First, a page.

Today, the U.S. Department of Education (Department) released a new legal interpretation that revises and clarifies its position on the legality of state laws and regulations that govern various aspects of the servicing of federal student loans. This action will help states enforce borrower bills of rights or other similar laws to address issues with servicing of federal student loans. This change is part of Federal Student Aid's (FSA's) efforts to strengthen the student loan program by enhancing oversight and accountability for student loan servicers in order to protect students, borrowers, and taxpayers. The interpretation will take effect this week, but the Department is also seeking public comment on the notice for the next 30 days so it can identify any additional changes that may be needed.
"Helping more students afford college is a top priority, and effective collaboration among the states and federal government is the best way to ensure that student loan borrowers get the best possible service," said U.S. Secretary of Education Miguel Cardona. "We welcome public input on this interpretation and look forward to enhancing consumer protections for student loan borrowers by clarifying the relationship between federal and state law on this issue."
Under Secretary Cardona's leadership, the Department is committed to using every tool to protect federal student loan borrowers, including maintaining strong partnerships with state regulators. The proposed notice clarifies that while federal law does preempt state regulation in certain narrow areas, states can regulate student loan servicing in many other ways without being preempted by the federal Higher Education Act (HEA).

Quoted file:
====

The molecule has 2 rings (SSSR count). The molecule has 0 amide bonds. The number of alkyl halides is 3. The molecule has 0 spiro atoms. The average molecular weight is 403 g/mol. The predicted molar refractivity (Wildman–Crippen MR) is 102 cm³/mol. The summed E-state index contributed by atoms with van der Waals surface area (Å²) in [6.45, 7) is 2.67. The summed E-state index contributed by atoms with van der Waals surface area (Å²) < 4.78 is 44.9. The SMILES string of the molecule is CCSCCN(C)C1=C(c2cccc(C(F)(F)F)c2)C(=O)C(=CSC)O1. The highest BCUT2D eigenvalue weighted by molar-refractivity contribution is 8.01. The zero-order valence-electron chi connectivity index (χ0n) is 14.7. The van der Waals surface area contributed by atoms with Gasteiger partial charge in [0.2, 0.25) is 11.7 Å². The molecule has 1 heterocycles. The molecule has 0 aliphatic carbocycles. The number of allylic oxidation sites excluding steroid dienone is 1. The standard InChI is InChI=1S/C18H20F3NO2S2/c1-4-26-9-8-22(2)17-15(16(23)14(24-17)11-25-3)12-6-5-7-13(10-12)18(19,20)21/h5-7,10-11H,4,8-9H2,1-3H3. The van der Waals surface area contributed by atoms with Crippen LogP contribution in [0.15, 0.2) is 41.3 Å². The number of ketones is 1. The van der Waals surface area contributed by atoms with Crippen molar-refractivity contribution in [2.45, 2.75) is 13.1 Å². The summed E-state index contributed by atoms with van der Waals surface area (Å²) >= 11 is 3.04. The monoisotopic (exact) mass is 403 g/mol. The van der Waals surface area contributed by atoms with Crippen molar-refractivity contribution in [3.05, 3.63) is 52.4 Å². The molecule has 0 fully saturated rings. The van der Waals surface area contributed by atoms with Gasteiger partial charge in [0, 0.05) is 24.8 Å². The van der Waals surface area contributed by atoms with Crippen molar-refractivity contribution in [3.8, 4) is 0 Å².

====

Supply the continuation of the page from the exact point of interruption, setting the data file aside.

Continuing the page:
"States have long played an integral role in higher education oversight and have been on the front lines of protecting student borrowers from fraud and abuse," said Massachusetts Attorney General Maura Healey. "We applaud Secretary Cardona for rejecting the previous interpretation that inaccurately represented the states' authority and emboldened bad actors. Our residents deserve a strong federal-state partnership, and my office looks forward to collaborating with the Department to ensure servicer accountability and borrower rights."
Today's action replaces a prior notice of interpretation posted in the Federal Register on March 12, 2018. That notice stated that the HEA broadly preempted state efforts to regulate student loan servicers and has been uniformly rejected by the courts. The notice published today adopts an interpretation that is more consistent with case law on federal preemption and the Department's longstanding practice.
The proposed notice of interpretation can be found here. It will be published in the Federal Register this week, and the public will have 30 days to submit comments.
Today's announcement builds on the Biden Administration's previous efforts to protect student loan borrowers and to renew partnerships with state and federal regulators. On May 28, 2021, FSA's Chief Operating Officer Richard Cordray announced revised guidance to FSA vendors making it easier for state attorneys general and regulators to get the information they need from FSA and from student loan servicers to conduct oversight.